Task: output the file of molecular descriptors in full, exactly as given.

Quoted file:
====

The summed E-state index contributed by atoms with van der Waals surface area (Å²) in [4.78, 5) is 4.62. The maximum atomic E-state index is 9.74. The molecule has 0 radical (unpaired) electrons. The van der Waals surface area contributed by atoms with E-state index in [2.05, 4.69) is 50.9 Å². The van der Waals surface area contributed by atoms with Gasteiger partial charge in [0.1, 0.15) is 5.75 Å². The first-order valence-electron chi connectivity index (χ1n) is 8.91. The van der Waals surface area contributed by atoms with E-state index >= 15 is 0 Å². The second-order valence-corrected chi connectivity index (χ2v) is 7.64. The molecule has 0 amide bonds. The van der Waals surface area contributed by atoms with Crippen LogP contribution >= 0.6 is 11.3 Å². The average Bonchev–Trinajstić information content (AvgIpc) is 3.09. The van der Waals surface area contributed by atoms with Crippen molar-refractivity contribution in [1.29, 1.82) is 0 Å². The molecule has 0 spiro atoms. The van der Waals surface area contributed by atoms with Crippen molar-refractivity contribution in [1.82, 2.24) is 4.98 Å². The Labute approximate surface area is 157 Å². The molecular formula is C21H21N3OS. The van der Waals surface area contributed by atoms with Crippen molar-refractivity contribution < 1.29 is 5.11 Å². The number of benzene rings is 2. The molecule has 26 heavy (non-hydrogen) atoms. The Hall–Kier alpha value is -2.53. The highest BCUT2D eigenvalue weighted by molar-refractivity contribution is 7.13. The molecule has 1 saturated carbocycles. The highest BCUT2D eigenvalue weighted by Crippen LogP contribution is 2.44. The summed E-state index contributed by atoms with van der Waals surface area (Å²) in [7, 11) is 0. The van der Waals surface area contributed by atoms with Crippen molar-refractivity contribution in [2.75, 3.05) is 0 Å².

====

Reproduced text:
The summed E-state index contributed by atoms with van der Waals surface area (Å²) in [4.78, 5) is 4.62. The maximum atomic E-state index is 9.74. The molecule has 0 radical (unpaired) electrons. The van der Waals surface area contributed by atoms with E-state index in [2.05, 4.69) is 50.9 Å². The van der Waals surface area contributed by atoms with Gasteiger partial charge in [0.1, 0.15) is 5.75 Å². The first-order valence-electron chi connectivity index (χ1n) is 8.91. The van der Waals surface area contributed by atoms with E-state index >= 15 is 0 Å². The second-order valence-corrected chi connectivity index (χ2v) is 7.64. The molecule has 0 amide bonds. The van der Waals surface area contributed by atoms with Crippen LogP contribution >= 0.6 is 11.3 Å². The average Bonchev–Trinajstić information content (AvgIpc) is 3.09. The van der Waals surface area contributed by atoms with Crippen molar-refractivity contribution in [1.29, 1.82) is 0 Å². The molecule has 0 spiro atoms. The van der Waals surface area contributed by atoms with Crippen molar-refractivity contribution in [1.82, 2.24) is 4.98 Å². The Labute approximate surface area is 157 Å². The molecular formula is C21H21N3OS. The van der Waals surface area contributed by atoms with Crippen molar-refractivity contribution < 1.29 is 5.11 Å². The number of benzene rings is 2. The molecule has 26 heavy (non-hydrogen) atoms. The Hall–Kier alpha value is -2.53. The highest BCUT2D eigenvalue weighted by molar-refractivity contribution is 7.13. The molecule has 1 saturated carbocycles. The highest BCUT2D eigenvalue weighted by Crippen LogP contribution is 2.44. The summed E-state index contributed by atoms with van der Waals surface area (Å²) in [7, 11) is 0. The van der Waals surface area contributed by atoms with Crippen molar-refractivity contribution in [2.75, 3.05) is 0 Å².